We struggled to calm her, removed the leash and let her go free within the confines of the training area. I then spent most of Saturday sitting on the grass trying to undo the damage done. I cannot tell you how badly I felt. It took us hours to get her and move her back inside. On Sunday I could barely get a “wag” from her when I entered the room and we were back to carrying her in and out for bathroom breaks. Sunday evening I spent hours sitting in her room reading hoping she would once again approach me and allow me to scratch her head or feed her bits of liver.

On Monday morning Lara was a little forgiving, I was able to touch her, pick her up and take her outside. Catching her to bring her back in was once again a problem. She is pained between wanting to approach and just not being able to manage it. She is back to bouncing around me and I have seen glimpses of the Aussie smile but once again my hand is now an aversive and when I approach to stroke she backs away.

By Monday evening and another long hard day patiently watching and hoping I am able to stroke her gently at an arm’s length. I hate the fact that I have to pick her up to take her back inside, I have to let her approach me about 10 times for strokes in between the need to pick her up. I don’t want her associating my stroking with being picked up and carted back inside.

Tuesday morning 8am and my copy of the APDT professional dog training journal arrived. I was amazed to find inside a long article about the rehabilitation of a “feral dog, an Aussie” as I read through the article, while sitting with Lara in her room I realized that my expectations had been too much too soon. Plans for training have been scratched for now, they can come later. I need to focus on building trust and confidence. If that means hand feeding every meal and carrying in and out then so be it. I am committed to ensuring that everything we do, every experience she has and every interaction with her will be on “her program” at her pace and on her terms.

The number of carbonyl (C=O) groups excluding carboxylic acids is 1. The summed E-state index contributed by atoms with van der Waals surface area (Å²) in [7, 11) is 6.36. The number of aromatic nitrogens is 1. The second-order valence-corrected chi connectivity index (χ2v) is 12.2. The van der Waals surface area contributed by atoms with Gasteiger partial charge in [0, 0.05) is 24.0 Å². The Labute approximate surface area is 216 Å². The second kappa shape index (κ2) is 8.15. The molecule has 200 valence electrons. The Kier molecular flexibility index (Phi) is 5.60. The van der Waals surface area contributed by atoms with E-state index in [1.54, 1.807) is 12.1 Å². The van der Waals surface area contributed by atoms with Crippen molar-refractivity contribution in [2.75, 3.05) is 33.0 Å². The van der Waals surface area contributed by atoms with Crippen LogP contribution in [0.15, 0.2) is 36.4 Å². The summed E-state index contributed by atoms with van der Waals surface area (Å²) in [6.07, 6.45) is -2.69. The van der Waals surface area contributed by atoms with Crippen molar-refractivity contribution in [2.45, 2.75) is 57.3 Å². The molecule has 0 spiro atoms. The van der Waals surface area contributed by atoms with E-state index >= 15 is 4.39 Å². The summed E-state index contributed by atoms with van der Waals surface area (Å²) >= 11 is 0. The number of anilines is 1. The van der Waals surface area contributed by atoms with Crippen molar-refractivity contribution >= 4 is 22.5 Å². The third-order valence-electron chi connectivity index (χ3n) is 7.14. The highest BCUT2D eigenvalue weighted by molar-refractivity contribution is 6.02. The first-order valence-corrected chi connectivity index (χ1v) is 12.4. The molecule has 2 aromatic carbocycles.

The Importance of raising a well socialised dog

Tuesday afternoon we enjoyed some time in the sun together, me in my plastic garden chair and her lying down with me at a distance of 6 feet. My three dogs relaxing in the sun too on the other side of the fence. When it was time for dinner I carefully approached her in an arc turning to the side as I got closer. I gently kneeled down and stroked her, we sat like that for ten minutes before I gently attached her leash, wrapped my arms around her and lifted her into my arms, thankful she is an Aussie and not a German Shepherd.  I carried her back into her room and she gladly walked into her crate where her dinner and soft toy rabbit awaited.

As I write this I am preparing to head out for her PM walk. I am hoping my behavior is positively reinforced with the single wag of a tail or the sideways look of the face when I enter the room, if not I will work hard tomorrow. I look forward to her first bark and the first time she licks my hand, behaviors we all take for granted in our socially confident and well rounded, mentally stable dogs.

Serious message for the day

Many of us can list things we consider cruel when raising and owning dogs. For me one of most serious errors we can make as dog owners is not taking dog socialization seriously. There is nothing more mentally cruel than raising a dog that does not have the necessary coping skills to function in life – Niki Tudge March 2010

Download the DogSmith FREE puppy socialization E-Book from the resource section of our website